Artsy Flair and Regional Specialties at Tamarindo Antojeria

Executive Chef-Owner Gloria Dominguez making tortillas at her Tamarindo Antojeria Mexicana.

Executive Chef-Owner Gloria Dominguez making tortillas at her Tamarindo Antojeria Mexicana.

 

When Chef-Owner Gloria Dominguez opened her Tamarindo Antojeria Mexicana 13 years ago in the Old Oakland neighborhood that had more storefronts that were empty than filled, people thought she was crazy.

She more than proved them wrong, patiently waiting out the revitalization of the area, and in the process creating a stylish restaurant showcasing regional specialties. It’s such a draw that the likes of the Warriors coaching staff and its mega-star Kevin Durant dine there regularly.

“It was a struggle at first,” Dominguez recounts. “I was doing small plates. People were asking where are the chips like at Chevy’s. One person even thought we were doing Indian food. But I didn’t give up. I wanted to transport people to other regions of Mexico. Now, people come here to eat and say only their grandmother used to make food like this.”

The restaurant has two dining rooms, including this one right near the bar.

The restaurant has two dining rooms, including this one right near the bar.

Bold art on the walls.

Bold art on the walls.

Recently, I had a chance to take a taste for myself when my friend Ben, who blogs at FocusSnapEat, and I enjoyed dinner here. I paid our tab at the end.

The first thing you notice when you step through the doors is how transportive the space is. You feel as if you are dining at a vibrant restaurant in Mexico City. Dominguez’s son, Alfonso, co-owner of the restaurant, as well as an architect, designed the light-filled space that sports exposed brick walls and a gleaming pressed tin ceiling. Wood chairs have been painted and distressed. Striking canvases hang on the walls. And black-and-white Mexican movies from the 1950s are projected on a wall in the bar.

The cool tin ceiling.

The cool tin ceiling.

Distressed chairs that her son made.

Distressed chairs that her son made.

A view into the open part of the kitchen.

A view into the open part of the kitchen.

The Maria Bonita ($12) is a fine way to get things started. It’s floral-forward with chamomile, cardamom, lemon and El Silencio mezcal. Or go for a Margarita de Tamarindo ($13) that has just enough lime, and sports a curvy swooshed rim of chile-tamarind salt that Ben found a little reminiscent of that sweet-puckery Hawaii staple, li hing mui (salty dried plum).

“Antojeria” means “cravings” and the dishes are meant to be shared, which is exactly what we did.

The "Maria Bonita'' (front) and the Margarita de Tamarindo (back).

The “Maria Bonita” (front) and the Margarita de Tamarindo (back).

The Emapanadas de Platano ($8) are unusual in that they don’t sport a crisp, piecrust-like exterior. Instead, this one is much softer, owing to the fact that plaintains are in the dough. The half-moons are filled with black beans. A dollop of crema and a puddle of delicious mole accent the dish. I loved how the sweetness of the plaintains added another dimension to the earthy mole.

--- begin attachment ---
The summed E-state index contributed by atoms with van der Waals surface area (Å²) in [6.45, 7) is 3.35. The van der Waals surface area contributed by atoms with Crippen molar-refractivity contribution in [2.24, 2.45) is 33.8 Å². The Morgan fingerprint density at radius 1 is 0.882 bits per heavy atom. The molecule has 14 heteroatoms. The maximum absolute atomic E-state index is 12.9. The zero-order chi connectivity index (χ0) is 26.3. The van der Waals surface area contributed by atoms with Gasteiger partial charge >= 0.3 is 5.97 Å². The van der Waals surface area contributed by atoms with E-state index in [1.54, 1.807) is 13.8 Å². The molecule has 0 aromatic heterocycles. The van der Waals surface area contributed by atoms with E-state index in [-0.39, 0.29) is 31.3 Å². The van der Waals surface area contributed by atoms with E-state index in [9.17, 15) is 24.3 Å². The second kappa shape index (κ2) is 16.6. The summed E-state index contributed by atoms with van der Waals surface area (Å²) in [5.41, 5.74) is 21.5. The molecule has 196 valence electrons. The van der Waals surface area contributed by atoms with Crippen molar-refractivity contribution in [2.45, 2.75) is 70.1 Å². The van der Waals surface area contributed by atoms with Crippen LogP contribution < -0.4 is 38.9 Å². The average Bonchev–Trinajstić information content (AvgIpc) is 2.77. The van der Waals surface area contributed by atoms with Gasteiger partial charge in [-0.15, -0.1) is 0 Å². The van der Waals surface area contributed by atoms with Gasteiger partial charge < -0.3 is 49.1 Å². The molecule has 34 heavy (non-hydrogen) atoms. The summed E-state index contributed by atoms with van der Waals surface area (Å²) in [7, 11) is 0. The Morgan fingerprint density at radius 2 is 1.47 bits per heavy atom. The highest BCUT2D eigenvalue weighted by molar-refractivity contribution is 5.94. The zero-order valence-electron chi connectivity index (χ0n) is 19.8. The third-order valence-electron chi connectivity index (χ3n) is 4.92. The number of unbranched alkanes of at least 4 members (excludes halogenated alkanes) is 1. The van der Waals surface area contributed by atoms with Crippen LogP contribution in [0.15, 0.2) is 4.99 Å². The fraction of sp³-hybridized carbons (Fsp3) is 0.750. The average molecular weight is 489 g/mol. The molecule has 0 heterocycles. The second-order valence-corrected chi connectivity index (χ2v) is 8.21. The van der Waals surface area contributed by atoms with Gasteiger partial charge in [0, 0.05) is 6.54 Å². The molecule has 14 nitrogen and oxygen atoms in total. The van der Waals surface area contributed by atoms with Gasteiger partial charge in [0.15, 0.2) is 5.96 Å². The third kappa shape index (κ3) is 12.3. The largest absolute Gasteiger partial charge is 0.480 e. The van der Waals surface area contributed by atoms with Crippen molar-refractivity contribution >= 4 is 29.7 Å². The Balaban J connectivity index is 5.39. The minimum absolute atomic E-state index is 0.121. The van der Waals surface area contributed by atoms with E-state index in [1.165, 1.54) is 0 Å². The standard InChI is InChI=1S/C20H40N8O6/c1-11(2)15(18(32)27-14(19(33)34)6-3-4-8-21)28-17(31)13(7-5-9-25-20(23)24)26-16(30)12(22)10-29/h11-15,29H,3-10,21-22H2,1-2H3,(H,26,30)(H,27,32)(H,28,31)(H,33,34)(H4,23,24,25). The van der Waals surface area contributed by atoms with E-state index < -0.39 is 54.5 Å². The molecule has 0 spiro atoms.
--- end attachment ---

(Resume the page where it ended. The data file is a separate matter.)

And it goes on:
Plantain empanadas.

Plantain empanadas.

A lovely grilled veggie platter.

A lovely grilled veggie platter.

A spicy ceviche.

A spicy ceviche.

We ordered the Vegetales Asados ($9) mostly because we felt guilty not getting some vegetables into the meal. Little did we know that we’d be presented with such a beautiful plate of grilled corn on the cob, zucchini and peppers. You could sense the care taken with each of the vegetables, which were all drizzled with a creamy thick tamarind sauce the color of miso dressing but sporting a fruity, tangy taste.

The Ceviche ($13) that night was made with chunks of rock cod in a fairly fire-y red chile-lime marinade with slices of avocado to help cool things off. We scooped up some with tortilla chips, made from house-made tortillas.

Cochinita Pibil.

Cochinita Pibil.

Conchita Pibil ($24), a classic Yucatan dish, features anchiote-marinated pork steamed inside banana leaves. The leaves are removed before the pork is presented on a plate with a pyramid of white rice, hand-made tortillas and more sweet fried plaintains. The sweet, peppery meat was a tad dry on the edges, but plenty juicy at the very center.

Guava flan with slices of guava.

Guava flan with slices of guava.

For dessert, there is guava flan that boasts more of a pumpkin-pie rather than jiggly consistency. With its flourish of caramel syrup, it’s a sweet yet light way to end the meal.

Dominguez, a single mom whose parents were seasonal farm workers in Alameda, stuck to her guns, and built a place full of personality that truly reflects who she is. Diners are lucky to have a woman of such fortitude in their midst.

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